How do we better identify and organize chemical hazard and risk management concepts to facilitate the discovery and use of what has been reported? Can we classify and define chemical reactivity in the context of hazard identification, evaluation, and exposure control?
The iRAMP project is currently collaborating with the PubChem program at the US National Library of Medicine to explore opportunities and challenges on a practical level. Objectives include connecting the broad range of information sources relevant to chemical safety planning, applying vocabularies of relevant concepts to index and annotate reports, and analyzing indicators to extend classification of potential hazards across lesser-characterized chemical interactions. The approach is to develop a data stream based on the community standard format of the Laboratory Chemical Safety Summary (LCSS)  described by the National Research Council in Prudent Practices . This data stream consolidates the safety and health-related data reported in open, authoritative literature, and can be downloaded or hyperlinked into institutional systems to augment local chemical information, such as chemical inventories, lab-specific personal protective equipment assessments, or ELNs. The project is not aimed at developing local chemical management systems or interfaces, but to facilitate management of the data stream through user manuals and examples of use in risk assessment protocols.
A critical component that has been identified for scalability and sustainability is the use of robust chemical identifiers to allow linking and validation of the information collected. The familiar CAS Registry Number is ubiquitous across many chemical safety information sources, but is not designed for linking and does not include important chemical designations related to concentration and purity. IUPAC projects are underway to extend the InChI algorithm to incorporate the GHS designations and support better linking and access to documentation of chemicals from manufacture through waste disposal and emergency response. In response to community input, we are also investigating the development of a chemical incompatibility classification that will group potentially similar hazardous interactions, extending the functionality of the chemical reactivity worksheets available in CAMEO .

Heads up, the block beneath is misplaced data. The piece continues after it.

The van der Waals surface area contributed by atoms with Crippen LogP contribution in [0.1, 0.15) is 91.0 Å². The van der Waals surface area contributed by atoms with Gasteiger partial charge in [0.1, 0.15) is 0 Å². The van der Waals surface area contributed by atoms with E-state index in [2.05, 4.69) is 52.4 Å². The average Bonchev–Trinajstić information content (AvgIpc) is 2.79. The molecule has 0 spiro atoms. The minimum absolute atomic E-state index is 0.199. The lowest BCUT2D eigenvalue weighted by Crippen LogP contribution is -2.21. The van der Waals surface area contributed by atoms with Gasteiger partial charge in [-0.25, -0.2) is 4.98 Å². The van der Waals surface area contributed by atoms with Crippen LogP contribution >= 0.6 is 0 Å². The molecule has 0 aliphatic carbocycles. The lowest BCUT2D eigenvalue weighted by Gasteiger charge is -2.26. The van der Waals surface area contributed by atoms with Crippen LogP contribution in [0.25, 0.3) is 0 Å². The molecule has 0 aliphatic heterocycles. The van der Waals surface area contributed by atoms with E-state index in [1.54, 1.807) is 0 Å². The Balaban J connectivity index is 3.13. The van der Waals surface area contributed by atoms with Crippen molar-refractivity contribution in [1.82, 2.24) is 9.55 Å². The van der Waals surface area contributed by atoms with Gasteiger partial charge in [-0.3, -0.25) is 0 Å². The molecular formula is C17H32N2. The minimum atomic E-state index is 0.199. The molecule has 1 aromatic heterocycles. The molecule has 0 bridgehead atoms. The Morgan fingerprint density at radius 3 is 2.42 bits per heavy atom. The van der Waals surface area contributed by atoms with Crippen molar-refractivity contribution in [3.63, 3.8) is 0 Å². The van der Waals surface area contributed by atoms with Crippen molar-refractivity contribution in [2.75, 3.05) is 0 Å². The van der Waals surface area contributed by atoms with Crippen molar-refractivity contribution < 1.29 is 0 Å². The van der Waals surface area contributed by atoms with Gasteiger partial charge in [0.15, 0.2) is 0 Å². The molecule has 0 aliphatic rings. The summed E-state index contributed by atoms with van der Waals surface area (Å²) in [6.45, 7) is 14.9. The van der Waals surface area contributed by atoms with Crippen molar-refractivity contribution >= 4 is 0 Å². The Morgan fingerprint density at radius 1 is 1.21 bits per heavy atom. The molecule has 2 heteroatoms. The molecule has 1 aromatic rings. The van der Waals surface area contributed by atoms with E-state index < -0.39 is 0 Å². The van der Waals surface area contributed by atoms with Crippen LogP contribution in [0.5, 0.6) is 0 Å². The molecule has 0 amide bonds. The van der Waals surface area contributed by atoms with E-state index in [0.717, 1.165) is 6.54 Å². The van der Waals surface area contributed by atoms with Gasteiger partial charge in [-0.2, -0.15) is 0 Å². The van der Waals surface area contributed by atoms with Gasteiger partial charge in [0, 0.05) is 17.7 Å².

Next steps include extending the LCSS profiles beyond hazard information about specific chemicals to include additional relevant data such as process variables and to support further annotation of reactivity hazards. It will be possible to leverage domain terminology to more systematically analyze the reported data and construct specific process scenarios, such as “chemical A + chemical B under X condition could lead to Y type of adverse event”. An ongoing effort is the development of a Chemical Safety Ontology (CSO) that establishes the relationships among chemical safety concepts, such as hazard classification and exposure control, and maps these to the semantic information structures used by computers for indexing, classification, and further organization through knowledge graphs. These approaches will rely on terminology and descriptions developed for use in the chemistry enterprise.
The chemistry domain boasts myriad glossaries and regulatory terminology developed for a wide range of chemical research and applied subdisciplines, including those represented in the IUPAC color books . Ascertaining the applicability and interconnectivity of the available vocabularies to the questions around chemical hazard management and safety planning will require a process of review and curation by chemistry research support professionals, including environmental safety officers and chemistry librarians in collaboration with domain information scientists. A successful model that interlinks and semantically enables a range of authoritative vocabularies is the AGROVOC thesaurus, a project of the Agriculture Information Management Standards (AIMS) initiative under the auspices of the Food and Agriculture Organization of the United Nations . Could such a work model be developed in the chemistry domain to integrate chemistry vocabularies more systematically into chemical information management systems, building on the efforts of the current IUPAC Color Book Data Management project ?
Everyone we have connected with in the chemical safety, chemical information, and chemical education communities has appreciated the complex nature of the challenge and the potential for a multi-faceted community approach. Safety is a global concern for our discipline and we welcome ideas and contributions from all stakeholders and locations interested in moving this effort forward. The laboratory safety data stream provided through the PubChem database is an ideal proof-of-concept to support community engagement in managing information relevant to chemical safety planning; large scale, government-based, and open to use. The initial word from the academic chemical safety community is that this approach will add much needed value to the prominent electronic information search scenario for researchers via Google. Stay tuned for the next chapter of this compelling exploration.
Leah McEwen <firstname.lastname@example.org> is the Chemistry Librarian at Cornell University in Ithaca, NY USA and Secretary of the Division of Chemical Information of the American Chemical Society.
Ralph Stuart <email@example.com> is the Chemical Hygiene Officer for Keene State College in Keene, NH USA and Secretary of the Division of Chemical Health and Safety of the American Chemical Society.